Monday, July 16, 2012

A Fresh Flour Loaf

  Saturday mornings  during the summer time are often spent getting to the Farmers Market early enough to purchase some sweet corn from the Jirak Family. While looking over the other vendors stalls, I happened upon a new business called Family, Grace, and Grains. They sell a variety of wheat berries which they will mill for customers, cereal grains, Bosch mixers, Wonder Mills, and other varied baking supplies. I bought a 5# bag of hard red wheat for $4.50 which I thought was reasonable since they milled it for me right away.

A few hours later, I started my procedure for a simple sourdough loaf that has turned out to be dependable. I built a starter of around 170g at 75% hydration in two stages to get an active sample. When it came time to start mixing the dough, I got my sticky mass stage and let it rest for 30 minutes. Whether I add the starter at the beginning or do the more formal autolyse and add the starter after the rest, the rest works for me. YMMV.

After the rest, I added my salt, mixed at low speed for three minutes, determined it needed an extra Tbs of water, and then mixed at second speed for four minutes. The dough was shaped into a rough ball on a floured surface and then placed into an oiled Cambro container for a three hour bulk fermentation with stretch and folds at 60 and 120 minutes. Preshaped, covered, and rested for ten minutes, Shaped, placed in a brotform, covered with plastic bag, rested on the counter for 30 minutes at room temperature, and then into the refrigerator for a retarded proofing. Because of the heat spell we've been enduring here in Kansas, I decided that the dough could sit in the fridge until the evening to lessen the work load on our air conditioning.The dough came out of the fridge two hours before the bake to finish the proof.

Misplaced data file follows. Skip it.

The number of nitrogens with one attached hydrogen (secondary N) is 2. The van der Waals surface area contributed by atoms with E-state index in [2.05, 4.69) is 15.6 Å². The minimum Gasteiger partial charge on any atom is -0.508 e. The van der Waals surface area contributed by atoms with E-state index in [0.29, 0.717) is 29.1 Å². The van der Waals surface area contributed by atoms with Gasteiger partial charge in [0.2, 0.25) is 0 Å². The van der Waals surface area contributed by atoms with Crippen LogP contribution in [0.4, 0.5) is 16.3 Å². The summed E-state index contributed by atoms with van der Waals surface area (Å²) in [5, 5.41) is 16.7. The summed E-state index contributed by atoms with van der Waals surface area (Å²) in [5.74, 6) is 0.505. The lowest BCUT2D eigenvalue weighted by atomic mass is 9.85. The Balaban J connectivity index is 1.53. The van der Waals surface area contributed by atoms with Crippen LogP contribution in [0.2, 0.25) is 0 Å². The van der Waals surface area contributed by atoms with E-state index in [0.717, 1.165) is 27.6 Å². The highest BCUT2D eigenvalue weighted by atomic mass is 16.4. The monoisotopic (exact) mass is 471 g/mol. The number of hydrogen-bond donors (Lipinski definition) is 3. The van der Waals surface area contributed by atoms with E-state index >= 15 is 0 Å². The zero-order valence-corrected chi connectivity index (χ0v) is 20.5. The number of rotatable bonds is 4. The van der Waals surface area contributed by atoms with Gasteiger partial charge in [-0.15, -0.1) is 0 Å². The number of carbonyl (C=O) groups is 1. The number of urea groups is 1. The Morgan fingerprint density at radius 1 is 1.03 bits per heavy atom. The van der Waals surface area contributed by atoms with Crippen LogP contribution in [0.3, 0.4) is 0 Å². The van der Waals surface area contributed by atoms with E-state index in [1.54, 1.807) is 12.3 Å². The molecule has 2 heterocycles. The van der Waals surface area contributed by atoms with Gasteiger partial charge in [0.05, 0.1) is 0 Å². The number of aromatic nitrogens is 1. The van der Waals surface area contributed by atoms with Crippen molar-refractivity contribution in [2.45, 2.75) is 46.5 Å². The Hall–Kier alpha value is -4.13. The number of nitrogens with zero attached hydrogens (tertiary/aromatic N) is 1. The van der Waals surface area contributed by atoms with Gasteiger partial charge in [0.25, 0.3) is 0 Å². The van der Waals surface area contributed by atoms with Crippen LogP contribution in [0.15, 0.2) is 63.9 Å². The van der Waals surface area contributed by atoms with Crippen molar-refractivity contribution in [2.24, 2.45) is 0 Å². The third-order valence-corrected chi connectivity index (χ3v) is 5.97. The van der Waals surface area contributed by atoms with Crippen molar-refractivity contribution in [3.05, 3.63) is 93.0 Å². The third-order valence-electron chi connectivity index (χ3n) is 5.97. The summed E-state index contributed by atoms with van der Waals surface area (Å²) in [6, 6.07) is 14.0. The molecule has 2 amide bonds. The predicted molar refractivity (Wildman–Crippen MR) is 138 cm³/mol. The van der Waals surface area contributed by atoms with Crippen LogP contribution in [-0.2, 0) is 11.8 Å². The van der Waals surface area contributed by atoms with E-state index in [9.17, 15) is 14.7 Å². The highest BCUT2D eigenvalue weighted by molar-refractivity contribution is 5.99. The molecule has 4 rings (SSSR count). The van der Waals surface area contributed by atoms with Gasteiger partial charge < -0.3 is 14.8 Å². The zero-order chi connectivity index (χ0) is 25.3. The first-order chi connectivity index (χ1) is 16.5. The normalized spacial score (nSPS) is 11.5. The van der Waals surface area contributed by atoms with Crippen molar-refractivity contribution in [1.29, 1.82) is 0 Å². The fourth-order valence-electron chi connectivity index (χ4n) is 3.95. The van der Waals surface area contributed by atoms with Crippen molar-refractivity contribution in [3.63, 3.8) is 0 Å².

After placing the dough on a sheet of parchment paper, I slashed and loaded onto a baking stone in an oven that had been preheated to 450F. Fifteen minutes at 450F, pulled the paper, turned the loaf around, and continued the bake at 425F for twenty more minutes. The internal temperature was 205F so I turned the oven off and left the loaf on the stone for five more minutes. We like a good crust in this house.

The loaf cooled and rested for about ten hours before I sliced it. It's a good bread. I'm certain that the fresh flour contributes to the slight tang in the crust. The crumb was nicely moist and is neither red wheat bitter or overly sour from the starter. I suspect that people who don't ordinarily eat sourdough bread would notice that aspect at all. This loaf used 33% hard red wheat but I think I can push that percentage up and still get an attractive loaf as long as I improve my technique.

Starter:
170g at 75% hydration after a two stage build

Dough
267g bread flour
133g fresh milled hard red wheat flour
280g water at 85F
9g kosher salt
All of starter
Attention to detail, patience, and time

Comments, humor, and questions are welcome.









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